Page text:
Fender Tre-Verb
$269 street


For many guitarists, the ideal tremolo-and-reverb pairing has been defined by the versions of those efects found in Fender amps like the Deluxe Reverb, Twin Reverb and Super Reverb. Now Fender has packaged both effects in a pedal that has more versatility than the original onboard versions ever could. Designed by Fender’s Stan Cotey in consultation with several professional musicians, the Tre-Verb has stereo inputs and outputs for comprehensive routing options, and the effects can be used independently or together, with three voices/modes on each: ’63 or ’65 Spring or Plate for the reverb; and Opto (blackface), Bias-Modulated (smaller brownface/tweed) and Harmonic vibrato (big brownface) for the tremolo, which also boasts tap tempo. It’s a fast track to everything from ’60s surf to modern atmospheres and textures. —DH

Fulltone Supa-Trem Jr. and Supa-Trem2 Stereo Tremolo/Auto-Panner
$159–$199 street


The original Supa-Trem brought a bunch of great features and improvements to the vibey effect known as tremolo, including the pretty-sounding Analog Devices JFET preamp and a whopping 15dB of boost. The pint-sized Supa-Trem Jr. has all that, as well as tap tempo, a half/double speed function when you hold the tap button, and an unreal range of pulses — 10 seconds long at the slowest speed! If you want more, you can get it with the Supa-Trem2, a true-stereo trem/panner. You can put the outputs out of phase by any amount with the Phase Correlation control, and if you set the mix control at zero, you can add a massive clean boost to two amps at once. For what is typically a rather simple effect, these pedals add a tremendous amount of hip value and functionality. Awesome! —MB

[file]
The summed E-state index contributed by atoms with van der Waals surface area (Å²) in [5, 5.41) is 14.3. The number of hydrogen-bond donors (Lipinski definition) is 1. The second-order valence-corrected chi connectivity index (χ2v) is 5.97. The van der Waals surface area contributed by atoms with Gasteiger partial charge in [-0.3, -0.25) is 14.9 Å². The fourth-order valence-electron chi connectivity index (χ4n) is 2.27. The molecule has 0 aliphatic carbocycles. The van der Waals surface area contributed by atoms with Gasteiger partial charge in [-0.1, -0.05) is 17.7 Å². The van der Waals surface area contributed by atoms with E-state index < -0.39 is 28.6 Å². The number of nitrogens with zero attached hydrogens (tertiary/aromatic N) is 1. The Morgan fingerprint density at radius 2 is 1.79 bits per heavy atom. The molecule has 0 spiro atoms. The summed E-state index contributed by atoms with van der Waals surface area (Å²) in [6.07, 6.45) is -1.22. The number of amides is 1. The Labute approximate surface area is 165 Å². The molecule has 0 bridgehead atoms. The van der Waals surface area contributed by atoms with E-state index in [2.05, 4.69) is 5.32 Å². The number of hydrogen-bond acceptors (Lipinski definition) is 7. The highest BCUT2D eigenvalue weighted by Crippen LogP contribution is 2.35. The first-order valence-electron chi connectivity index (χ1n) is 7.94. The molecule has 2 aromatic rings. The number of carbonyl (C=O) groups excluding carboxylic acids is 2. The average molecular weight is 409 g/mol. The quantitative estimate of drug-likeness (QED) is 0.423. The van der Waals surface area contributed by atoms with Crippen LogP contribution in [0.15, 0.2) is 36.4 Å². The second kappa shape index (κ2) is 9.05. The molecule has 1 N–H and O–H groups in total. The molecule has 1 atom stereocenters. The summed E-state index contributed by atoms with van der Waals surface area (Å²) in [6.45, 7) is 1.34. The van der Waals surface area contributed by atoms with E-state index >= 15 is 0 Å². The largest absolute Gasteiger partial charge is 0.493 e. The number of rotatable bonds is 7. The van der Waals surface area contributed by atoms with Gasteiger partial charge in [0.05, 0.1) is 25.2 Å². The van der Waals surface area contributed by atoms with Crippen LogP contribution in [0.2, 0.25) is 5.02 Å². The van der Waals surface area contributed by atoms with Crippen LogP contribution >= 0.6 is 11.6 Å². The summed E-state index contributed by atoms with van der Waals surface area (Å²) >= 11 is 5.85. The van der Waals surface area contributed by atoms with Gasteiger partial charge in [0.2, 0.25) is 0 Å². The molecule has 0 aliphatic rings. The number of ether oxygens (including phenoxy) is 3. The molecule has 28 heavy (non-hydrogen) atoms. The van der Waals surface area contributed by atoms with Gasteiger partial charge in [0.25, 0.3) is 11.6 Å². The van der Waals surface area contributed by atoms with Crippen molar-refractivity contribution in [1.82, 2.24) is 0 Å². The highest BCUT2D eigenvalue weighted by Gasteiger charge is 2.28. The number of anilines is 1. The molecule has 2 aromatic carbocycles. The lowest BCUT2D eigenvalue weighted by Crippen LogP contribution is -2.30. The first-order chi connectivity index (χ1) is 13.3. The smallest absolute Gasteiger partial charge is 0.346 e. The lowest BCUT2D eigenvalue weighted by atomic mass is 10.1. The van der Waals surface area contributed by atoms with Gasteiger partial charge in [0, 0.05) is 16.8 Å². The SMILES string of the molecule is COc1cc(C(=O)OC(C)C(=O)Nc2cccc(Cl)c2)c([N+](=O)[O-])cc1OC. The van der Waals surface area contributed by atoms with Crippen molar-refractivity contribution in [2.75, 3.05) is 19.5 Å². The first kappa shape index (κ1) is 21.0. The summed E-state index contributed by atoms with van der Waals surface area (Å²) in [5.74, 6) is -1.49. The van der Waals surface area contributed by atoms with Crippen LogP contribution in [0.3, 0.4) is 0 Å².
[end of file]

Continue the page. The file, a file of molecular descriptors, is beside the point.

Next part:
Tech 21 Fly Rig 5 v2
$299 street


Tech 21’s SansAmp units were supplying analog amp-modeling solutions to countless pro players before there was even a category for such gear. The new Fly Rig 5 v2 has the same analog SansAmp modeling at its core, plus a ton of features to make it an all-in-one, grab-and-go performance setup that really can sub in for a heavy amp and your most essential effects. In addition to Plexi and Cali amp modes, a 12dB boost, a built-in Blonde overdrive with comprehensive controls, a comprehensive built-in delay unit with tap tempo, and independently footswitchable reverb with choice of room sizes, the v2 adds a tuner, an effects loop for chaining additional effects and an XLR out. All that, and the ridiculously light, compact and user-friendly form factor majorly justifies the unit’s fly-rig status. All in all, it’s a great way for analog fiends to still get their fly-gig groove on in the digital age. —DH